The recovery method 500 includes operations to determine 502 whether an activity indicator 212 is changing, clear 504 the lock indicator 210, write 506 a unique ID 214 to the lock indicator 210, increment 508 the activity indicator 212, determine 510 whether the primary resource controller 102 and the secondary resource controller 104 reestablish communications, and release 512 the global resource lock 202.

The recovery method 500 initiates the recovery abilities of the recovery utility 200 associated with the secondary resource controller 104. Although the recovery method 500 is depicted in a certain sequential order, for purposes of clarity, the storage system 100 may perform the operations in parallel and/or not necessarily in the depicted order.

Initially, the determination module 204 determines 502 whether the activity indicator 212 is changing. If the determination module 204 determines 502 that the activity indicator 212 is changing, then the secondary resource controller 104 verifies 504 that the primary resource controller 102 has active ownership of the global resource lock 202. In one embodiment, the verification module 216 verifies 504 that the activity indicator 212 changes within a check interval 220. Next, the recovery method 500 may terminate.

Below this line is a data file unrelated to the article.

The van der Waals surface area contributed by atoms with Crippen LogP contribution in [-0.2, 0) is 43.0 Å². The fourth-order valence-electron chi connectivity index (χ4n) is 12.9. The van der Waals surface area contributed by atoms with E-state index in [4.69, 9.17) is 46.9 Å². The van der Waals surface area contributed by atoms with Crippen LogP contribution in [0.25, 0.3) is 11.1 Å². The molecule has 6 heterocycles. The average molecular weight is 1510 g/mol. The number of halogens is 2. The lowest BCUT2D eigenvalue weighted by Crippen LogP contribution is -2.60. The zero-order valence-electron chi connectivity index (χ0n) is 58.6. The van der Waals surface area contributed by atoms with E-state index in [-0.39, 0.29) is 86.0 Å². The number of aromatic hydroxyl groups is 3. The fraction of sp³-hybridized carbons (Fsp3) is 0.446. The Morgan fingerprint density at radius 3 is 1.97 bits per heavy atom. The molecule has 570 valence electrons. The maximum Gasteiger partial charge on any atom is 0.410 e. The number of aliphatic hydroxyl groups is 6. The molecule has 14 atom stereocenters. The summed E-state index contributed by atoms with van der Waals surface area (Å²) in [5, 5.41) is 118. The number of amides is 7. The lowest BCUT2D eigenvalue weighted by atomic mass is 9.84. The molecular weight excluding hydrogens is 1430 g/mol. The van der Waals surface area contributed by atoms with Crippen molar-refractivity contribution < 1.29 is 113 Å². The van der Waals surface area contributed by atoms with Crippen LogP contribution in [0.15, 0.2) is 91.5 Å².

Conversely, if the determination module 204 determines 502 that the activity indicator 212 is not changing within a check interval 220, then the override module 206 proceeds to clear 506 the lock indicator 210 and writes 508 the unique ID 214 of the secondary resource controller 104 in the lock indicator 210. In one embodiment, the lock indicator 210 is cleared 506 by the clear module 222, and written 508 by the write module 224, in a simultaneous operation, wherein the clear module 222 and the write module 224 execute as part of an atomic operation.

Once the recovery method 500 atomically clears 506 and writes 508 the lock indicator 210, the implementation module 226 increments 510 the activity indicator 212, thereby asserting active ownership of the global resource lock 202. Having taken ownership of the global resource lock 202 from the primary resource controller 102, the secondary resource controller 104 assumes the role of the primary resource controller 102 with ownership of the global resource lock 202.